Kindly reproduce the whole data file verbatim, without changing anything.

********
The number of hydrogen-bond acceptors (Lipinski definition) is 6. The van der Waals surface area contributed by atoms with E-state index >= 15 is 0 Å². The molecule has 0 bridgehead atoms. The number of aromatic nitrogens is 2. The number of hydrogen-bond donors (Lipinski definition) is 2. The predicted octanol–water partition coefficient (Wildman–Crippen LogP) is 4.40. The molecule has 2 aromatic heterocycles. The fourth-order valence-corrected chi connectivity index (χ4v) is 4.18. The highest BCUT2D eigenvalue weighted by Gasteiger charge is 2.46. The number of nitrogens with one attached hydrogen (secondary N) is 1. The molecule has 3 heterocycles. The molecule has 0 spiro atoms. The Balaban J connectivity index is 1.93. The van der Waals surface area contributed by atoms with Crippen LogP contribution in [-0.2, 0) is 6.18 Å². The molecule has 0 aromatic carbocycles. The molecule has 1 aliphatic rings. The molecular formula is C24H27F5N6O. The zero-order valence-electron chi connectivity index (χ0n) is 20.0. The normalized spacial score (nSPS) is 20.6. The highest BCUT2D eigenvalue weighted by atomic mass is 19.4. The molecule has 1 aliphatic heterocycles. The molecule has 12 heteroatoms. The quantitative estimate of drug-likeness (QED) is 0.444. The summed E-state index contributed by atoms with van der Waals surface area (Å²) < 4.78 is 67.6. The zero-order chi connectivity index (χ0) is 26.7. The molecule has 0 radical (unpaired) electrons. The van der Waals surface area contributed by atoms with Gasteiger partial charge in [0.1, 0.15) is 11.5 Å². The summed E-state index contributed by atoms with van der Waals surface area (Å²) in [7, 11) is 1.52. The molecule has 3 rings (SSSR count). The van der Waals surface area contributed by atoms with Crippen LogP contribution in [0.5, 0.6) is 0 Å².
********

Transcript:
The number of hydrogen-bond acceptors (Lipinski definition) is 6. The van der Waals surface area contributed by atoms with E-state index >= 15 is 0 Å². The molecule has 0 bridgehead atoms. The number of aromatic nitrogens is 2. The number of hydrogen-bond donors (Lipinski definition) is 2. The predicted octanol–water partition coefficient (Wildman–Crippen LogP) is 4.40. The molecule has 2 aromatic heterocycles. The fourth-order valence-corrected chi connectivity index (χ4v) is 4.18. The highest BCUT2D eigenvalue weighted by Gasteiger charge is 2.46. The number of nitrogens with one attached hydrogen (secondary N) is 1. The molecule has 3 heterocycles. The molecule has 0 spiro atoms. The Balaban J connectivity index is 1.93. The van der Waals surface area contributed by atoms with Crippen LogP contribution in [-0.2, 0) is 6.18 Å². The molecule has 0 aromatic carbocycles. The molecule has 1 aliphatic rings. The molecular formula is C24H27F5N6O. The zero-order valence-electron chi connectivity index (χ0n) is 20.0. The normalized spacial score (nSPS) is 20.6. The highest BCUT2D eigenvalue weighted by atomic mass is 19.4. The molecule has 1 aliphatic heterocycles. The molecule has 12 heteroatoms. The quantitative estimate of drug-likeness (QED) is 0.444. The summed E-state index contributed by atoms with van der Waals surface area (Å²) < 4.78 is 67.6. The zero-order chi connectivity index (χ0) is 26.7. The molecule has 0 radical (unpaired) electrons. The van der Waals surface area contributed by atoms with Gasteiger partial charge in [0.1, 0.15) is 11.5 Å². The summed E-state index contributed by atoms with van der Waals surface area (Å²) in [7, 11) is 1.52. The molecule has 3 rings (SSSR count). The van der Waals surface area contributed by atoms with Crippen LogP contribution in [0.5, 0.6) is 0 Å².